IT was an invasion that caused quite a buzz.
Expert beekeepers were called into Glasgow city centre yesterday when a swarm of honeybees descended on a busy street, forcing passers-by to give them a wide berth.
The swarm of the stinging insects, said to be in the thousands, clustered on a wall at the corner of Gordon Street and West Nile Street at the heart of the busy shopping district.
A quick-thinking onlooker called the Glasgow Beekeepers Association whose webmaster Kathleen Friend came with a hive to scoop up the black-and-yellow bugs.
She said: "Most people were just curious but there were a few who got round the corner and were a bit scared when they saw the wall covered with bees.
"At this time of year they would have been looking for a home so they probably landed to send out scouts to go to look for one.
"Then I turned up with a hive and they thought 'great!'. So I've taken them to my apiary and I'll keep them here."
She added that the bees fill up on honey before they swarm so are not aggressive and unlikely to sting anyone who leaves them alone.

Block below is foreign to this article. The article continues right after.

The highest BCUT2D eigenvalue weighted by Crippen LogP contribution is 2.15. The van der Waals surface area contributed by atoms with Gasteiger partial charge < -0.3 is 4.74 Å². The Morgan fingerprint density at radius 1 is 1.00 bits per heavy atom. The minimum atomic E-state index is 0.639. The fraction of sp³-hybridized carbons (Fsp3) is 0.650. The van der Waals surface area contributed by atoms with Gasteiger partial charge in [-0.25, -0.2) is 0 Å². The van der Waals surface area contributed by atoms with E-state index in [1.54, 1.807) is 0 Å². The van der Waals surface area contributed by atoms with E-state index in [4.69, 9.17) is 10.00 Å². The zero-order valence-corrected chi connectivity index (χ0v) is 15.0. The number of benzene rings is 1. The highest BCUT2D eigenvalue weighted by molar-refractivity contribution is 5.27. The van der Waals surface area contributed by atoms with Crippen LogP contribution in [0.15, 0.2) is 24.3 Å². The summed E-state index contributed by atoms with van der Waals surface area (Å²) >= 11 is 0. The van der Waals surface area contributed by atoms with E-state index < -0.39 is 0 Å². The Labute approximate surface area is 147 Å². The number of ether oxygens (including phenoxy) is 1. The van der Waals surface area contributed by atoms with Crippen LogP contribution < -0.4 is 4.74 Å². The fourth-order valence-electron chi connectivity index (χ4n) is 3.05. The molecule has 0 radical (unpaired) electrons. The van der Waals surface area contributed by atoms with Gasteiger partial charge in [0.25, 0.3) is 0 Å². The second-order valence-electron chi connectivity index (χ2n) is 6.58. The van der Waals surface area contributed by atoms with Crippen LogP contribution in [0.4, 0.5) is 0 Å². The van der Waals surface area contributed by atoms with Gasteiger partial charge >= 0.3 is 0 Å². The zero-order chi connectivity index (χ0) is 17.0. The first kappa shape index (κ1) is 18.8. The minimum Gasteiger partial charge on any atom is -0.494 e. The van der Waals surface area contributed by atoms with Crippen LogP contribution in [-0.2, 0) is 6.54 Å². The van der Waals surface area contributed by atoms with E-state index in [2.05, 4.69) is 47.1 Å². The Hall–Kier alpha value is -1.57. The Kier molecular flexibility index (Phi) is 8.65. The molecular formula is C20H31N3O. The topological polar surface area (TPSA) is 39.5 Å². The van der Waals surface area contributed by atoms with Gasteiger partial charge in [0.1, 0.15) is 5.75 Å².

Honeybees swarm when the old queen begins to fail and creates a new matriarch to take her place. Once her rival is established, the former monarch bee takes half the hive and goes in search of a new territory.
Robert Gordon, secretary of the Eastwood Beekeepers Association, said that it was possible the swarm had come from a hive on a rooftop in Glasgow City centre as some keepers were known to keep their bees there.
He said: "At this time of year we often get swarms. They also appear when there is thundery or close, warm weather like we are having now. Only honey bees gather in numbers as big as this. I get a few calls each day about bee swarms, but I know right away that it's honeybees if there's more than 20 at one time."